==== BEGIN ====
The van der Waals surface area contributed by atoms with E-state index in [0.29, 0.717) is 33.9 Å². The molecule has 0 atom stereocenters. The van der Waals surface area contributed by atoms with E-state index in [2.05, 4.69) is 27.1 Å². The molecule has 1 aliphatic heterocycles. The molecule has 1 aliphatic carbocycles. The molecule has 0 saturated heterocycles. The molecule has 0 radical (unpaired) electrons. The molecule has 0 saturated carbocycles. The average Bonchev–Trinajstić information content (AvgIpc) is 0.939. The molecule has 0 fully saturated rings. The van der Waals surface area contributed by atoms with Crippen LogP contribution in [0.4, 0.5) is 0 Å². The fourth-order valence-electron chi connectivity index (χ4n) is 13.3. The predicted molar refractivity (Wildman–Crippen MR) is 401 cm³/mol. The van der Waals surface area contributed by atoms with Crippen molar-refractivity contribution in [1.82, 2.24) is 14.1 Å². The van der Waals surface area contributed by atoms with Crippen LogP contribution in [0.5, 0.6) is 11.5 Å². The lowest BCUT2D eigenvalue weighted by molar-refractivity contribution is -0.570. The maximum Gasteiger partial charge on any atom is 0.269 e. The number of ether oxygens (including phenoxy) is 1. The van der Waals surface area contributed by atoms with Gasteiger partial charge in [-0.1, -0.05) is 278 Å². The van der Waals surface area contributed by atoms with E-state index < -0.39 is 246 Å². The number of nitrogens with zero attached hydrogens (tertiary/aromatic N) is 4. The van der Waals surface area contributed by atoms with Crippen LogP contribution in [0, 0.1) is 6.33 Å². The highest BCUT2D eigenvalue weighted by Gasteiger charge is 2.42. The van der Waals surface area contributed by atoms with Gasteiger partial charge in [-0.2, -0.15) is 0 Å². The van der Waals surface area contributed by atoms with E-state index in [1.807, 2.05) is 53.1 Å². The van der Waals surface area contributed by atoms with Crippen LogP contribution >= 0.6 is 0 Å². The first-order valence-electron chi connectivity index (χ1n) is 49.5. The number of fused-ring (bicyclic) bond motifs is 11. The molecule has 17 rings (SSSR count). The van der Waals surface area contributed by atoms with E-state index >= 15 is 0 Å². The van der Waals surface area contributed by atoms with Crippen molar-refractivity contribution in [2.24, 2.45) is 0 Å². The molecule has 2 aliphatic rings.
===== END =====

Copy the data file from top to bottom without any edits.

The van der Waals surface area contributed by atoms with E-state index in [0.29, 0.717) is 33.9 Å². The molecule has 0 atom stereocenters. The van der Waals surface area contributed by atoms with E-state index in [2.05, 4.69) is 27.1 Å². The molecule has 1 aliphatic heterocycles. The molecule has 1 aliphatic carbocycles. The molecule has 0 saturated heterocycles. The molecule has 0 radical (unpaired) electrons. The molecule has 0 saturated carbocycles. The average Bonchev–Trinajstić information content (AvgIpc) is 0.939. The molecule has 0 fully saturated rings. The van der Waals surface area contributed by atoms with Crippen LogP contribution in [0.4, 0.5) is 0 Å². The fourth-order valence-electron chi connectivity index (χ4n) is 13.3. The predicted molar refractivity (Wildman–Crippen MR) is 401 cm³/mol. The van der Waals surface area contributed by atoms with Crippen molar-refractivity contribution in [1.82, 2.24) is 14.1 Å². The van der Waals surface area contributed by atoms with Crippen LogP contribution in [0.5, 0.6) is 11.5 Å². The lowest BCUT2D eigenvalue weighted by molar-refractivity contribution is -0.570. The maximum Gasteiger partial charge on any atom is 0.269 e. The number of ether oxygens (including phenoxy) is 1. The van der Waals surface area contributed by atoms with Gasteiger partial charge in [-0.1, -0.05) is 278 Å². The van der Waals surface area contributed by atoms with E-state index < -0.39 is 246 Å². The number of nitrogens with zero attached hydrogens (tertiary/aromatic N) is 4. The van der Waals surface area contributed by atoms with Crippen LogP contribution in [0, 0.1) is 6.33 Å². The highest BCUT2D eigenvalue weighted by Gasteiger charge is 2.42. The van der Waals surface area contributed by atoms with Gasteiger partial charge in [-0.2, -0.15) is 0 Å². The van der Waals surface area contributed by atoms with E-state index in [1.807, 2.05) is 53.1 Å². The van der Waals surface area contributed by atoms with Crippen LogP contribution >= 0.6 is 0 Å². The first-order valence-electron chi connectivity index (χ1n) is 49.5. The number of fused-ring (bicyclic) bond motifs is 11. The molecule has 17 rings (SSSR count). The van der Waals surface area contributed by atoms with E-state index >= 15 is 0 Å². The van der Waals surface area contributed by atoms with Crippen molar-refractivity contribution in [2.24, 2.45) is 0 Å². The molecule has 2 aliphatic rings.